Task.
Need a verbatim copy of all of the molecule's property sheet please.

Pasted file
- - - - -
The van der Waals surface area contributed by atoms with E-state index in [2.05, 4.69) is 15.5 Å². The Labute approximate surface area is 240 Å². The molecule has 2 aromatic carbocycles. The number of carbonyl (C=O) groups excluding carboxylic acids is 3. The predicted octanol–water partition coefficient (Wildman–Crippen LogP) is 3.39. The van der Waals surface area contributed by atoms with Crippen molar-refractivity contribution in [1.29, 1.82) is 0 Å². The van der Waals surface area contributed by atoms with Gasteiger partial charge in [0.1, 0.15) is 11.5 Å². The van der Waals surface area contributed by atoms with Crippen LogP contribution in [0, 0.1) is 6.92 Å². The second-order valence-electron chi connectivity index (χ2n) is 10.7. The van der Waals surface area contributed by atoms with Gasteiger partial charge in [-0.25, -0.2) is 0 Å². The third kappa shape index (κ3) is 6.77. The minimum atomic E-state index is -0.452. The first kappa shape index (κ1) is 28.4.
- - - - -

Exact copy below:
The van der Waals surface area contributed by atoms with E-state index in [2.05, 4.69) is 15.5 Å². The Labute approximate surface area is 240 Å². The molecule has 2 aromatic carbocycles. The number of carbonyl (C=O) groups excluding carboxylic acids is 3. The predicted octanol–water partition coefficient (Wildman–Crippen LogP) is 3.39. The van der Waals surface area contributed by atoms with Crippen molar-refractivity contribution in [1.29, 1.82) is 0 Å². The van der Waals surface area contributed by atoms with Gasteiger partial charge in [0.1, 0.15) is 11.5 Å². The van der Waals surface area contributed by atoms with Crippen LogP contribution in [0, 0.1) is 6.92 Å². The second-order valence-electron chi connectivity index (χ2n) is 10.7. The van der Waals surface area contributed by atoms with Gasteiger partial charge in [-0.25, -0.2) is 0 Å². The third kappa shape index (κ3) is 6.77. The minimum atomic E-state index is -0.452. The first kappa shape index (κ1) is 28.4.